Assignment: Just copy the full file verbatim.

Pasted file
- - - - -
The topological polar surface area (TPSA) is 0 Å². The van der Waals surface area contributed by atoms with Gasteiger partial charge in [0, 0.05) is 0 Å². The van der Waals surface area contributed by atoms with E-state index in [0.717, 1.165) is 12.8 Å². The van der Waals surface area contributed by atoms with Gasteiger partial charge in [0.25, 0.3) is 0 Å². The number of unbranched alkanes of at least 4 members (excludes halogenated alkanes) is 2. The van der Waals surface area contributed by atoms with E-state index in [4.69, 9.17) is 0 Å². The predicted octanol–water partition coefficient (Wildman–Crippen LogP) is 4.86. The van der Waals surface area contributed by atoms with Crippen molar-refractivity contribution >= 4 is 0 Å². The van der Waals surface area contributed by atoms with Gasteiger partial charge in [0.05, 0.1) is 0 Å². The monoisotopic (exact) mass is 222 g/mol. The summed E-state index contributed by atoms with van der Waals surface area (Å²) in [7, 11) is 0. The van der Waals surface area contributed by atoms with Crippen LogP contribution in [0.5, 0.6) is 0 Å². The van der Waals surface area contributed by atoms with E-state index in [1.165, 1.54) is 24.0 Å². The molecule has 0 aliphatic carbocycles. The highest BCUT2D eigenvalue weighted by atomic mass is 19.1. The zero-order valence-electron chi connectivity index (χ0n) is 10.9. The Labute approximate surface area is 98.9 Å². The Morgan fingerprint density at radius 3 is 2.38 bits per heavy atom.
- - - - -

The topological polar surface area (TPSA) is 0 Å². The van der Waals surface area contributed by atoms with Gasteiger partial charge in [0, 0.05) is 0 Å². The van der Waals surface area contributed by atoms with E-state index in [0.717, 1.165) is 12.8 Å². The van der Waals surface area contributed by atoms with Gasteiger partial charge in [0.25, 0.3) is 0 Å². The number of unbranched alkanes of at least 4 members (excludes halogenated alkanes) is 2. The van der Waals surface area contributed by atoms with E-state index in [4.69, 9.17) is 0 Å². The predicted octanol–water partition coefficient (Wildman–Crippen LogP) is 4.86. The van der Waals surface area contributed by atoms with Crippen molar-refractivity contribution >= 4 is 0 Å². The van der Waals surface area contributed by atoms with Gasteiger partial charge in [0.05, 0.1) is 0 Å². The monoisotopic (exact) mass is 222 g/mol. The summed E-state index contributed by atoms with van der Waals surface area (Å²) in [7, 11) is 0. The van der Waals surface area contributed by atoms with Crippen LogP contribution in [0.5, 0.6) is 0 Å². The van der Waals surface area contributed by atoms with E-state index in [1.165, 1.54) is 24.0 Å². The molecule has 0 aliphatic carbocycles. The highest BCUT2D eigenvalue weighted by atomic mass is 19.1. The zero-order valence-electron chi connectivity index (χ0n) is 10.9. The Labute approximate surface area is 98.9 Å². The Morgan fingerprint density at radius 3 is 2.38 bits per heavy atom.